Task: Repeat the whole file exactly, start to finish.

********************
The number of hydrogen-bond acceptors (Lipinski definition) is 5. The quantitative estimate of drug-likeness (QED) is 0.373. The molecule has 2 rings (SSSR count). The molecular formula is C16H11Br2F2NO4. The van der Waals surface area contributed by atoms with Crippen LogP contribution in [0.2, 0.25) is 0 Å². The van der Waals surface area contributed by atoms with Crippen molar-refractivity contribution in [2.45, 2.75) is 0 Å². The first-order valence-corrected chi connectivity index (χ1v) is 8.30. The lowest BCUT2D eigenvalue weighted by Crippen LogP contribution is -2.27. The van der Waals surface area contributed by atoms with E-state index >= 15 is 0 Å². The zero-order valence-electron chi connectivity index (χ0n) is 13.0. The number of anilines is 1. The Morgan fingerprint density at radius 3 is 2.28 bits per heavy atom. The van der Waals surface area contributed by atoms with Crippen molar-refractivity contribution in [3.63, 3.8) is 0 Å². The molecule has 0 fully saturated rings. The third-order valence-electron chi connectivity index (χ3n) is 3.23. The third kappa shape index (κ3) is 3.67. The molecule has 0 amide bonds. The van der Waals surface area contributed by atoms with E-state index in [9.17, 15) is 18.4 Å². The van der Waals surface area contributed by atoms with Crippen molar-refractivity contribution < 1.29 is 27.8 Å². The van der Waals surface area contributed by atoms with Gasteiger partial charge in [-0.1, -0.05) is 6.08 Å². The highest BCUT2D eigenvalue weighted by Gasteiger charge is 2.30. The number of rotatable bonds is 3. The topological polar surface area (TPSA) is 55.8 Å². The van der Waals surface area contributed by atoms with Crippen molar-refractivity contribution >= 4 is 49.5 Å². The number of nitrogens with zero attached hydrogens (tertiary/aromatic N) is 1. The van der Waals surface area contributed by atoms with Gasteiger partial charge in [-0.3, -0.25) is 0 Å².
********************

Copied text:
The number of hydrogen-bond acceptors (Lipinski definition) is 5. The quantitative estimate of drug-likeness (QED) is 0.373. The molecule has 2 rings (SSSR count). The molecular formula is C16H11Br2F2NO4. The van der Waals surface area contributed by atoms with Crippen LogP contribution in [0.2, 0.25) is 0 Å². The van der Waals surface area contributed by atoms with Crippen molar-refractivity contribution in [2.45, 2.75) is 0 Å². The first-order valence-corrected chi connectivity index (χ1v) is 8.30. The lowest BCUT2D eigenvalue weighted by Crippen LogP contribution is -2.27. The van der Waals surface area contributed by atoms with E-state index >= 15 is 0 Å². The zero-order valence-electron chi connectivity index (χ0n) is 13.0. The number of anilines is 1. The Morgan fingerprint density at radius 3 is 2.28 bits per heavy atom. The van der Waals surface area contributed by atoms with Crippen molar-refractivity contribution in [3.63, 3.8) is 0 Å². The molecule has 0 fully saturated rings. The third-order valence-electron chi connectivity index (χ3n) is 3.23. The third kappa shape index (κ3) is 3.67. The molecule has 0 amide bonds. The van der Waals surface area contributed by atoms with E-state index in [9.17, 15) is 18.4 Å². The van der Waals surface area contributed by atoms with Crippen molar-refractivity contribution < 1.29 is 27.8 Å². The van der Waals surface area contributed by atoms with Gasteiger partial charge in [-0.1, -0.05) is 6.08 Å². The highest BCUT2D eigenvalue weighted by Gasteiger charge is 2.30. The number of rotatable bonds is 3. The topological polar surface area (TPSA) is 55.8 Å². The van der Waals surface area contributed by atoms with Crippen molar-refractivity contribution >= 4 is 49.5 Å². The number of nitrogens with zero attached hydrogens (tertiary/aromatic N) is 1. The van der Waals surface area contributed by atoms with Gasteiger partial charge in [-0.3, -0.25) is 0 Å².